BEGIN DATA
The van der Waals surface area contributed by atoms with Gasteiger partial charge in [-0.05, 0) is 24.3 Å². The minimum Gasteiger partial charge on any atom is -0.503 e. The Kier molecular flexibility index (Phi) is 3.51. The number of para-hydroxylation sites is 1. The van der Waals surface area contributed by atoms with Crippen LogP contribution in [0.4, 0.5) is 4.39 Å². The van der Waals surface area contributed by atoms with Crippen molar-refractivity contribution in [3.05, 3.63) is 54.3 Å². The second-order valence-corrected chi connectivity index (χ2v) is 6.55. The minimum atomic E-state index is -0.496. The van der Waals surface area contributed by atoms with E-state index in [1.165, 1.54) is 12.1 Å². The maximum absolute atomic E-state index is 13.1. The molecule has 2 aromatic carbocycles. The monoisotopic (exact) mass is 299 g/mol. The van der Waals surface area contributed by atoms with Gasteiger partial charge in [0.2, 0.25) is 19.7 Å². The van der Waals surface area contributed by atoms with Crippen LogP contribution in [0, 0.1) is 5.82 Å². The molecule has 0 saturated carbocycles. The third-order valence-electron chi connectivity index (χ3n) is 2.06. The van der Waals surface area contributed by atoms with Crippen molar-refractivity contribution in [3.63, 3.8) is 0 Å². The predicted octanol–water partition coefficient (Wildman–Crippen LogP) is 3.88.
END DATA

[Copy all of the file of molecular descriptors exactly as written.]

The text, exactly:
The van der Waals surface area contributed by atoms with Gasteiger partial charge in [-0.05, 0) is 24.3 Å². The minimum Gasteiger partial charge on any atom is -0.503 e. The Kier molecular flexibility index (Phi) is 3.51. The number of para-hydroxylation sites is 1. The van der Waals surface area contributed by atoms with Crippen LogP contribution in [0.4, 0.5) is 4.39 Å². The van der Waals surface area contributed by atoms with Crippen molar-refractivity contribution in [3.05, 3.63) is 54.3 Å². The second-order valence-corrected chi connectivity index (χ2v) is 6.55. The minimum atomic E-state index is -0.496. The van der Waals surface area contributed by atoms with E-state index in [1.165, 1.54) is 12.1 Å². The maximum absolute atomic E-state index is 13.1. The molecule has 2 aromatic carbocycles. The monoisotopic (exact) mass is 299 g/mol. The van der Waals surface area contributed by atoms with Gasteiger partial charge in [0.2, 0.25) is 19.7 Å². The van der Waals surface area contributed by atoms with Crippen LogP contribution in [0, 0.1) is 5.82 Å². The molecule has 0 saturated carbocycles. The third-order valence-electron chi connectivity index (χ3n) is 2.06. The van der Waals surface area contributed by atoms with Crippen molar-refractivity contribution in [3.63, 3.8) is 0 Å². The predicted octanol–water partition coefficient (Wildman–Crippen LogP) is 3.88.